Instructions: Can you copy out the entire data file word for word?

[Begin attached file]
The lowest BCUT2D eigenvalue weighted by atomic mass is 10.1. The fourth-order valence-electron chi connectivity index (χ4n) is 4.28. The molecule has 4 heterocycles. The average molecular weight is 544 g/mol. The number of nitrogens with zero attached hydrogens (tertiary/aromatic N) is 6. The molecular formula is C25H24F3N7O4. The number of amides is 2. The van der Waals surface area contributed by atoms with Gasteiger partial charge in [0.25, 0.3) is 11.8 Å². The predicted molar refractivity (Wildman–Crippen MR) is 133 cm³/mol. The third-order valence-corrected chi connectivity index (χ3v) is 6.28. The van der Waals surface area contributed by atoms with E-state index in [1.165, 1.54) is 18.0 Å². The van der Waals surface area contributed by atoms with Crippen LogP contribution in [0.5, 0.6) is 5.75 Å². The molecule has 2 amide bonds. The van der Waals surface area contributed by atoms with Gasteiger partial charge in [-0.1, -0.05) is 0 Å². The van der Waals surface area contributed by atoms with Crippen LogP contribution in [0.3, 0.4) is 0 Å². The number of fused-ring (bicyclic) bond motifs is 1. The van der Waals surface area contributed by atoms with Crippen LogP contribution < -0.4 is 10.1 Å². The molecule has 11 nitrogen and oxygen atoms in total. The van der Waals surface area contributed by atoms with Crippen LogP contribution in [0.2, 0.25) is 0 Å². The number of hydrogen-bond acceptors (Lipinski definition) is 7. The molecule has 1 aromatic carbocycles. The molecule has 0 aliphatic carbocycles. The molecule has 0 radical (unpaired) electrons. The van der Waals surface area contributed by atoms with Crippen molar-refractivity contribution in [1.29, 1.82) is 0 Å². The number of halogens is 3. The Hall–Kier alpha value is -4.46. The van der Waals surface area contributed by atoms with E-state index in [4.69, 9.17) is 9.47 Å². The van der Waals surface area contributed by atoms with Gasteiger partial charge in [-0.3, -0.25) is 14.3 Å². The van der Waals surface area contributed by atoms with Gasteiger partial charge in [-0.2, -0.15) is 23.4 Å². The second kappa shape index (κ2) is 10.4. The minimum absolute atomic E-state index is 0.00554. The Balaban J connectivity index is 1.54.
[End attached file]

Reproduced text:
The lowest BCUT2D eigenvalue weighted by atomic mass is 10.1. The fourth-order valence-electron chi connectivity index (χ4n) is 4.28. The molecule has 4 heterocycles. The average molecular weight is 544 g/mol. The number of nitrogens with zero attached hydrogens (tertiary/aromatic N) is 6. The molecular formula is C25H24F3N7O4. The number of amides is 2. The van der Waals surface area contributed by atoms with Gasteiger partial charge in [0.25, 0.3) is 11.8 Å². The predicted molar refractivity (Wildman–Crippen MR) is 133 cm³/mol. The third-order valence-corrected chi connectivity index (χ3v) is 6.28. The van der Waals surface area contributed by atoms with E-state index in [1.165, 1.54) is 18.0 Å². The van der Waals surface area contributed by atoms with Crippen LogP contribution in [0.5, 0.6) is 5.75 Å². The molecule has 2 amide bonds. The van der Waals surface area contributed by atoms with Gasteiger partial charge in [-0.1, -0.05) is 0 Å². The van der Waals surface area contributed by atoms with Crippen LogP contribution in [0.3, 0.4) is 0 Å². The number of fused-ring (bicyclic) bond motifs is 1. The van der Waals surface area contributed by atoms with Crippen LogP contribution < -0.4 is 10.1 Å². The molecule has 11 nitrogen and oxygen atoms in total. The van der Waals surface area contributed by atoms with Crippen LogP contribution in [0.2, 0.25) is 0 Å². The number of hydrogen-bond acceptors (Lipinski definition) is 7. The molecule has 1 aromatic carbocycles. The molecule has 0 aliphatic carbocycles. The molecule has 0 radical (unpaired) electrons. The van der Waals surface area contributed by atoms with Crippen molar-refractivity contribution in [1.29, 1.82) is 0 Å². The number of halogens is 3. The Hall–Kier alpha value is -4.46. The van der Waals surface area contributed by atoms with E-state index in [4.69, 9.17) is 9.47 Å². The van der Waals surface area contributed by atoms with Gasteiger partial charge in [-0.3, -0.25) is 14.3 Å². The van der Waals surface area contributed by atoms with Gasteiger partial charge in [-0.2, -0.15) is 23.4 Å². The second kappa shape index (κ2) is 10.4. The minimum absolute atomic E-state index is 0.00554. The Balaban J connectivity index is 1.54.